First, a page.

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Proceedings Paper

Comparison of different conditions for accelerated ageing of small molecule organic solar cells
Author(s): Martin Hermenau; Karl Leo; Moritz Riede
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Paper Abstract

Besides efficiency and cost, lifetime is another important factor for the commercialisation of small molecule organic solar cells. To quickly achieve results one has to perform accelerated measurements. Thus, knowledge about accelerating factors is necessary to relate these results with measurements under real working conditions. Here, we compare different conditions for accelerated lifetime measurements of organic solar cells. The investigated p-i-n-devices contain a bulk heterojunction of Zinc-Phthalocyanine (ZnPc) and the fullerene C60 as photoactive materials. Doped layers of a large triarylamine-based amorphous wide gap material (Di-NPB) and C60 are used as hole and electron transport layer, respectively. For all devices, the IV characteristics are recorded during the entire measuring time. Unencapsulated solar cells show a rapid degradation due to the strong impact of atmospheric gases like oxygen or water vapour. Lifetimes (t80) of 43 to 110 hours are observed. Devices illuminated by blue light show a faster degradation than those exposed to red light. Additionally, the degradation is further accelerated when the intensity of blue light is increased. The comparison of external quantum efficiency measurements performed before and after ageing verifies that the used photoactive materials are stable. The intensity has the largest influence on degradation dynamics. Our results for solar cells illuminated by white light LEDs show that at intensities up to 100mW/cm² the power conversion efficiency increases with time. This effect was observed over nearly 2000 hours of operation. An intensity of more than five suns is required to reduce the efficiency of our solar cells with time. This reduction is mainly driven by losses in the Fill Factor and a slight decrease of short circuit current density. Nevertheless, extrapolated lifetimes of up to 5000 hours are still observed.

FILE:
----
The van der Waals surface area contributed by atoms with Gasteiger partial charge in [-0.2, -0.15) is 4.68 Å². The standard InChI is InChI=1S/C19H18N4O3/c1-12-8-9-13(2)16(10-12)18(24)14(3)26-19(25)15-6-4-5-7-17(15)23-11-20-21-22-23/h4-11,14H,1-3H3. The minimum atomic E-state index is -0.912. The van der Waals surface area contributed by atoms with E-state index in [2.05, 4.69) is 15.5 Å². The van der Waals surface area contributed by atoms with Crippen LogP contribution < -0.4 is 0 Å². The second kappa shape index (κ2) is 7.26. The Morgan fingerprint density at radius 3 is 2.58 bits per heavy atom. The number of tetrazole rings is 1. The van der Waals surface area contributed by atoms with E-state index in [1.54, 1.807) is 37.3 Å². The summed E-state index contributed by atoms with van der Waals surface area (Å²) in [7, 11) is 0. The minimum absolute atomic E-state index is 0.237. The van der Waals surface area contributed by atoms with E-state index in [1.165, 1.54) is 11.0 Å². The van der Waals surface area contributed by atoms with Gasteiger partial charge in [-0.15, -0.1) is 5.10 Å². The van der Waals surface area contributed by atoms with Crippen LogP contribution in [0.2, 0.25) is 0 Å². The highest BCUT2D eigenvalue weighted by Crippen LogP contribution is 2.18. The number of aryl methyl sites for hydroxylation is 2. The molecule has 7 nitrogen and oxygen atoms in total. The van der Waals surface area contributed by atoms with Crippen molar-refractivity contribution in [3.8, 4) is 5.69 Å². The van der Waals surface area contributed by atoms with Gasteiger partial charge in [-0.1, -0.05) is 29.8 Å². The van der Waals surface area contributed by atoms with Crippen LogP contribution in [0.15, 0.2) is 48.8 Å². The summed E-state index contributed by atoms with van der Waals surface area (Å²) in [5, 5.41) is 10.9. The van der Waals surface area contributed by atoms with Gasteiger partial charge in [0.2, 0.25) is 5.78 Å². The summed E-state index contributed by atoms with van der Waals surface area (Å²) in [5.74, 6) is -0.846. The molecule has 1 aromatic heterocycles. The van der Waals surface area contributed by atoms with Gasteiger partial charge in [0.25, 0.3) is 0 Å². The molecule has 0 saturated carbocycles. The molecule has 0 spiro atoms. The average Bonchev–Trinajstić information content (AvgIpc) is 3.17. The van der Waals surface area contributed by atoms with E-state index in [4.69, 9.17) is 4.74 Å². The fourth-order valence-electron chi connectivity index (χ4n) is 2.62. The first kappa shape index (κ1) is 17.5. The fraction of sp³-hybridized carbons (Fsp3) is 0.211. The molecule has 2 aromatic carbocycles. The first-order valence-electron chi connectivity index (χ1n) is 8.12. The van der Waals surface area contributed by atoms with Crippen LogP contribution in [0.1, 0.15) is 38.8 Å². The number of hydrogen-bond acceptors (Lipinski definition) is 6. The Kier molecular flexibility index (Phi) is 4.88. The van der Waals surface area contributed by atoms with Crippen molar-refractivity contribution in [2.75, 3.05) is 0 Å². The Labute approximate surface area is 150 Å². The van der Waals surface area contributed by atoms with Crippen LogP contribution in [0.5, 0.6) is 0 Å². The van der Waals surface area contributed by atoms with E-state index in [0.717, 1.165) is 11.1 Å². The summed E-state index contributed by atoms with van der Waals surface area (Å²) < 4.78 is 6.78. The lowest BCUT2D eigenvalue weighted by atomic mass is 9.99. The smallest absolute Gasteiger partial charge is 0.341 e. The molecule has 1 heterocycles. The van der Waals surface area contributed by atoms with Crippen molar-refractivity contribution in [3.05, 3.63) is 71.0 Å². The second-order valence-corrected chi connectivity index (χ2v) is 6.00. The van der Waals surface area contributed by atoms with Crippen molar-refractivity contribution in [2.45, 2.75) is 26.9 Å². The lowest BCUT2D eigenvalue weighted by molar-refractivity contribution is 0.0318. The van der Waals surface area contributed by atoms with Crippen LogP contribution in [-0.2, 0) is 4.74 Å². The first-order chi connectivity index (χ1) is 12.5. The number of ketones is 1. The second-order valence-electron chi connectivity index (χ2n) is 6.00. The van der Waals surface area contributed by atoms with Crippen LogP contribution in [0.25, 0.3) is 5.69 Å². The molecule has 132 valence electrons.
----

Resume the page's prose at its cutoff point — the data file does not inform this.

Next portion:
Paper Details

Date Published: 19 May 2010
PDF: 10 pages
Proc. SPIE 7722, Organic Photonics IV, 77220K (19 May 2010); doi: 10.1117/12.853834
Show Author Affiliations
Martin Hermenau, Technische Univ. Dresden (Germany)
Karl Leo, Technische Univ. Dresden (Germany)
Moritz Riede, Technische Univ. Dresden (Germany)


Published in SPIE Proceedings Vol. 7722:
Organic Photonics IV
Paul L. Heremans; Reinder Coehoorn; Chihaya Adachi, Editor(s)

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